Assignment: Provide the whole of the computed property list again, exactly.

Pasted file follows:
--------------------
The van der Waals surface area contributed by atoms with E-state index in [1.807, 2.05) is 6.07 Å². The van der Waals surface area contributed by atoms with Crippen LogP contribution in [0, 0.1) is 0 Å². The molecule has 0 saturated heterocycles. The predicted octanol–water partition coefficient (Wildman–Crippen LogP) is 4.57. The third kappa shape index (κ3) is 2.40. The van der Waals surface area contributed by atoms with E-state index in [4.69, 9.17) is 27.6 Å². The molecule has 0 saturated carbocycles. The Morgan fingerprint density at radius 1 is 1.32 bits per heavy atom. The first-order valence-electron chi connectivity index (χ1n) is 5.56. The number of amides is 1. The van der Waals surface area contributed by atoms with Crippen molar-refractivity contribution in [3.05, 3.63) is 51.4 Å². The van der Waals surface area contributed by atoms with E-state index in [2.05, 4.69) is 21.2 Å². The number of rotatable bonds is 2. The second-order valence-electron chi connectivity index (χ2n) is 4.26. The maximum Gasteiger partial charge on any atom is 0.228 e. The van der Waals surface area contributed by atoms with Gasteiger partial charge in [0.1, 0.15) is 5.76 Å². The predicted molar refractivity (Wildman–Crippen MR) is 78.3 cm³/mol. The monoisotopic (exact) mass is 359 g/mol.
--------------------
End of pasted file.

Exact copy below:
The van der Waals surface area contributed by atoms with E-state index in [1.807, 2.05) is 6.07 Å². The van der Waals surface area contributed by atoms with Crippen LogP contribution in [0, 0.1) is 0 Å². The molecule has 0 saturated heterocycles. The predicted octanol–water partition coefficient (Wildman–Crippen LogP) is 4.57. The third kappa shape index (κ3) is 2.40. The van der Waals surface area contributed by atoms with E-state index in [4.69, 9.17) is 27.6 Å². The molecule has 0 saturated carbocycles. The Morgan fingerprint density at radius 1 is 1.32 bits per heavy atom. The first-order valence-electron chi connectivity index (χ1n) is 5.56. The number of amides is 1. The van der Waals surface area contributed by atoms with Crippen molar-refractivity contribution in [3.05, 3.63) is 51.4 Å². The van der Waals surface area contributed by atoms with E-state index in [2.05, 4.69) is 21.2 Å². The number of rotatable bonds is 2. The second-order valence-electron chi connectivity index (χ2n) is 4.26. The maximum Gasteiger partial charge on any atom is 0.228 e. The van der Waals surface area contributed by atoms with Gasteiger partial charge in [0.1, 0.15) is 5.76 Å². The predicted molar refractivity (Wildman–Crippen MR) is 78.3 cm³/mol. The monoisotopic (exact) mass is 359 g/mol.